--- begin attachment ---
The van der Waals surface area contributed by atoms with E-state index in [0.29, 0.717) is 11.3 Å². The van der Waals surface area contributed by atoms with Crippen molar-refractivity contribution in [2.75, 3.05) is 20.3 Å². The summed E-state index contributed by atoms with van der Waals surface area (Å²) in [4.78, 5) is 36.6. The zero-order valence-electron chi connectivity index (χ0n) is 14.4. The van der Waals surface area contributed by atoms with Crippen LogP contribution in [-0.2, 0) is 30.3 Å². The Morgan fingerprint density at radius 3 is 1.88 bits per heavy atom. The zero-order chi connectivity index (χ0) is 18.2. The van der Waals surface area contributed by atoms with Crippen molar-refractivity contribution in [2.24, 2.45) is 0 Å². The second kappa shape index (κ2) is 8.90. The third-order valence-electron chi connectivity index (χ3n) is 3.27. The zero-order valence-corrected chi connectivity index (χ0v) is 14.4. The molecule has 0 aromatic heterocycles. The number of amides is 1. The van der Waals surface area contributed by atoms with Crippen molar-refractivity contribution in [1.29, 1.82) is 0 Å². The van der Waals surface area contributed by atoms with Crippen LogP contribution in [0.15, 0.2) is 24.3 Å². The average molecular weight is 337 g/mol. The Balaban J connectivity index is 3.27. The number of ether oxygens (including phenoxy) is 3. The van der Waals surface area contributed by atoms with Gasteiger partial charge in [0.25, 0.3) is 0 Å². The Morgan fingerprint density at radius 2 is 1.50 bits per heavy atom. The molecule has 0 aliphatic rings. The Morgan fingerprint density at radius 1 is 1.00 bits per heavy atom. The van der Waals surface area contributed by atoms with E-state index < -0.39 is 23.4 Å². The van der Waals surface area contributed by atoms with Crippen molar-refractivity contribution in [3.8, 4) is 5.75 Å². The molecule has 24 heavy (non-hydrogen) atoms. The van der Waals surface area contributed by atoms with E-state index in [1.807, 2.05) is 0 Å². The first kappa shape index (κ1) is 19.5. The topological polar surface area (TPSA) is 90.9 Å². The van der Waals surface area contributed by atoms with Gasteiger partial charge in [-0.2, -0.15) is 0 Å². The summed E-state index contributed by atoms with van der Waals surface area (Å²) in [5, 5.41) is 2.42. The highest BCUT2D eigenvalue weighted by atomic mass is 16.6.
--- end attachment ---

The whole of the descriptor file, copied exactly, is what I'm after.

The van der Waals surface area contributed by atoms with E-state index in [0.29, 0.717) is 11.3 Å². The van der Waals surface area contributed by atoms with Crippen molar-refractivity contribution in [2.75, 3.05) is 20.3 Å². The summed E-state index contributed by atoms with van der Waals surface area (Å²) in [4.78, 5) is 36.6. The zero-order valence-electron chi connectivity index (χ0n) is 14.4. The van der Waals surface area contributed by atoms with Crippen LogP contribution in [-0.2, 0) is 30.3 Å². The Morgan fingerprint density at radius 3 is 1.88 bits per heavy atom. The zero-order chi connectivity index (χ0) is 18.2. The van der Waals surface area contributed by atoms with Crippen molar-refractivity contribution in [2.24, 2.45) is 0 Å². The second kappa shape index (κ2) is 8.90. The third-order valence-electron chi connectivity index (χ3n) is 3.27. The zero-order valence-corrected chi connectivity index (χ0v) is 14.4. The molecule has 0 aromatic heterocycles. The number of amides is 1. The van der Waals surface area contributed by atoms with Crippen molar-refractivity contribution in [1.29, 1.82) is 0 Å². The van der Waals surface area contributed by atoms with Crippen LogP contribution in [0.15, 0.2) is 24.3 Å². The average molecular weight is 337 g/mol. The Balaban J connectivity index is 3.27. The number of ether oxygens (including phenoxy) is 3. The van der Waals surface area contributed by atoms with Gasteiger partial charge in [0.25, 0.3) is 0 Å². The Morgan fingerprint density at radius 2 is 1.50 bits per heavy atom. The molecule has 0 aliphatic rings. The Morgan fingerprint density at radius 1 is 1.00 bits per heavy atom. The van der Waals surface area contributed by atoms with E-state index < -0.39 is 23.4 Å². The van der Waals surface area contributed by atoms with Crippen molar-refractivity contribution in [3.8, 4) is 5.75 Å². The molecule has 24 heavy (non-hydrogen) atoms. The van der Waals surface area contributed by atoms with E-state index in [1.807, 2.05) is 0 Å². The first kappa shape index (κ1) is 19.5. The topological polar surface area (TPSA) is 90.9 Å². The van der Waals surface area contributed by atoms with Gasteiger partial charge in [-0.2, -0.15) is 0 Å². The summed E-state index contributed by atoms with van der Waals surface area (Å²) in [5, 5.41) is 2.42. The highest BCUT2D eigenvalue weighted by atomic mass is 16.6.